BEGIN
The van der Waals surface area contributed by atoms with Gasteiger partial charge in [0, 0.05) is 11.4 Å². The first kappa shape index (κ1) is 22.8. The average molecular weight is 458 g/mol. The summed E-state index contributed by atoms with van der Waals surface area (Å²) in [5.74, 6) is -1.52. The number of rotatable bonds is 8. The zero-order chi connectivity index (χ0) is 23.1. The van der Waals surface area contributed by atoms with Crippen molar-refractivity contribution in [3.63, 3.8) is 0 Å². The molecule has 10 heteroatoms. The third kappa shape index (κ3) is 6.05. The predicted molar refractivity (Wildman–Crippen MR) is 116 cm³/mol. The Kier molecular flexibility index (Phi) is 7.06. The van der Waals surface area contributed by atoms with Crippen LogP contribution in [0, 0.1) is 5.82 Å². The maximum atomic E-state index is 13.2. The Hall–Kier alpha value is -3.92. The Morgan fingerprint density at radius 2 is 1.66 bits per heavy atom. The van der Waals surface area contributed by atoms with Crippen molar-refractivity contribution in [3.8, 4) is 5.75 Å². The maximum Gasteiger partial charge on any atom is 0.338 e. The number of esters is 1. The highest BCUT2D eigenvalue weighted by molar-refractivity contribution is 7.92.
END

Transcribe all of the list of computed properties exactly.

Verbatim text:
The van der Waals surface area contributed by atoms with Gasteiger partial charge in [0, 0.05) is 11.4 Å². The first kappa shape index (κ1) is 22.8. The average molecular weight is 458 g/mol. The summed E-state index contributed by atoms with van der Waals surface area (Å²) in [5.74, 6) is -1.52. The number of rotatable bonds is 8. The zero-order chi connectivity index (χ0) is 23.1. The van der Waals surface area contributed by atoms with Crippen molar-refractivity contribution in [3.63, 3.8) is 0 Å². The molecule has 10 heteroatoms. The third kappa shape index (κ3) is 6.05. The predicted molar refractivity (Wildman–Crippen MR) is 116 cm³/mol. The Kier molecular flexibility index (Phi) is 7.06. The van der Waals surface area contributed by atoms with Crippen LogP contribution in [0, 0.1) is 5.82 Å². The maximum atomic E-state index is 13.2. The Hall–Kier alpha value is -3.92. The Morgan fingerprint density at radius 2 is 1.66 bits per heavy atom. The van der Waals surface area contributed by atoms with Crippen molar-refractivity contribution in [3.8, 4) is 5.75 Å². The maximum Gasteiger partial charge on any atom is 0.338 e. The number of esters is 1. The highest BCUT2D eigenvalue weighted by molar-refractivity contribution is 7.92.